Lawmakers on Capitol Hill are questioning why nobody has been charged in connection with a criminal investigation into the mismanagement of Arlington National Cemetery. A hearing on the matter was held Friday.
Reports of incorrectly marked grave sites first surfaced in 2009. After a scathing army audit in 2010, the cemetery's two top officials, Superintendent John Metzler and deputy Thurman Higginbotham, were forced out.
The new management team is inspecting each of the 260,000 graves to make sure that all the deceased are properly accounted for.
The Army's inspector general, Lt. Gen. Peter Vangjel, said the Army's Criminal Investigations Division has completed its probe of the Cemetery mismanagement, but a spokesman for CID said Friday evening that the agency's investigation remains "open and ongoing.''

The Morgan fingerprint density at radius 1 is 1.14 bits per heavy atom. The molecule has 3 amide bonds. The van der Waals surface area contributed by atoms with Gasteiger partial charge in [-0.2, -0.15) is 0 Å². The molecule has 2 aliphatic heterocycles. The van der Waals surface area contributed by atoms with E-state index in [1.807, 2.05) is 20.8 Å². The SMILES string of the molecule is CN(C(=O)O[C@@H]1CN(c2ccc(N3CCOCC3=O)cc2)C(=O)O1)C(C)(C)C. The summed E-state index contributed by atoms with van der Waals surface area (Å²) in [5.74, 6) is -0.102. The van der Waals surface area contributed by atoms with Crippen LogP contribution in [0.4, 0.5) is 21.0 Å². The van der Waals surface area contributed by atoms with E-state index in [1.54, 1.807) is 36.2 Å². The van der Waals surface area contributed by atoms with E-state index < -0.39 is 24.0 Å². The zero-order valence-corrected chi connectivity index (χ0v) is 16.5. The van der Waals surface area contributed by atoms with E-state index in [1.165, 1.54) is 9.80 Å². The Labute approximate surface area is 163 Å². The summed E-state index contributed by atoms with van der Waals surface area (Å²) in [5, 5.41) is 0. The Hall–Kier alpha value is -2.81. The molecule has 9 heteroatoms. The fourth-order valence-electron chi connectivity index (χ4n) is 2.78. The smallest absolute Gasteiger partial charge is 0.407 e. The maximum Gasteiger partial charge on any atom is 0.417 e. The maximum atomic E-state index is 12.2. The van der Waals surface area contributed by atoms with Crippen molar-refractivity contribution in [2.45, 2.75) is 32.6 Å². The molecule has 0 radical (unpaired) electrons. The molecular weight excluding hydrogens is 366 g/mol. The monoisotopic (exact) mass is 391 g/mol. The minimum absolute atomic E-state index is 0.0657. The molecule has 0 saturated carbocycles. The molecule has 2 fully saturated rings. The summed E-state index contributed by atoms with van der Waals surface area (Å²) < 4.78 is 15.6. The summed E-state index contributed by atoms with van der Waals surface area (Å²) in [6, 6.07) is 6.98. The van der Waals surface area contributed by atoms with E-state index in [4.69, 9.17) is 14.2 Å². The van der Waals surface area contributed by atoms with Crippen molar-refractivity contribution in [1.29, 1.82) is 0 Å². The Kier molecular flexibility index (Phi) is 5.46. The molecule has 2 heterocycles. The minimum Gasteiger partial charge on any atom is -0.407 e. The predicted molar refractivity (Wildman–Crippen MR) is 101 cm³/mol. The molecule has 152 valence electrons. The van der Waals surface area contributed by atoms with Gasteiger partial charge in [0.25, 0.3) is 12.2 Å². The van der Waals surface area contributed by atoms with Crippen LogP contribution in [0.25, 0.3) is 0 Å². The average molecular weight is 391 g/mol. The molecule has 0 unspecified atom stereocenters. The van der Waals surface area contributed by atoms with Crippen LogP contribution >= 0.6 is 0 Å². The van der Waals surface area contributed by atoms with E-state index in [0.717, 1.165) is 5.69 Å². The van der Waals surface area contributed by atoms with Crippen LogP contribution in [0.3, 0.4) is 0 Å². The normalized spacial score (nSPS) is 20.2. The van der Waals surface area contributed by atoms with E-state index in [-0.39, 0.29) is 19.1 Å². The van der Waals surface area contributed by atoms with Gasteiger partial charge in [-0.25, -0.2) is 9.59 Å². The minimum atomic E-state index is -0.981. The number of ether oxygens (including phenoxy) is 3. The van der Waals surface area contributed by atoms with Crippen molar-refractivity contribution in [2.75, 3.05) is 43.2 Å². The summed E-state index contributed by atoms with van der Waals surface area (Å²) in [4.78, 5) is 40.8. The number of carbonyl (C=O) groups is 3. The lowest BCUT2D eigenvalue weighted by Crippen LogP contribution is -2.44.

Lawmakers on both sides of the aisle are questioning why no criminal charges have been filed.
"We are years into this and to my knowledge not a single person has been punished in any way'' for one of the worst scandals in the nearly 150-year history of the cemetery, said Rep. Jim Cooper, D-Tenn., at Friday's hearing.
Rep. Rob Wittman, R-Va., called the lack of any prosecution thus far "difficult to believe and unacceptable.''
"All of us feel like a significant amount of time has passed where these investigations should have reached their conclusions,'' he said.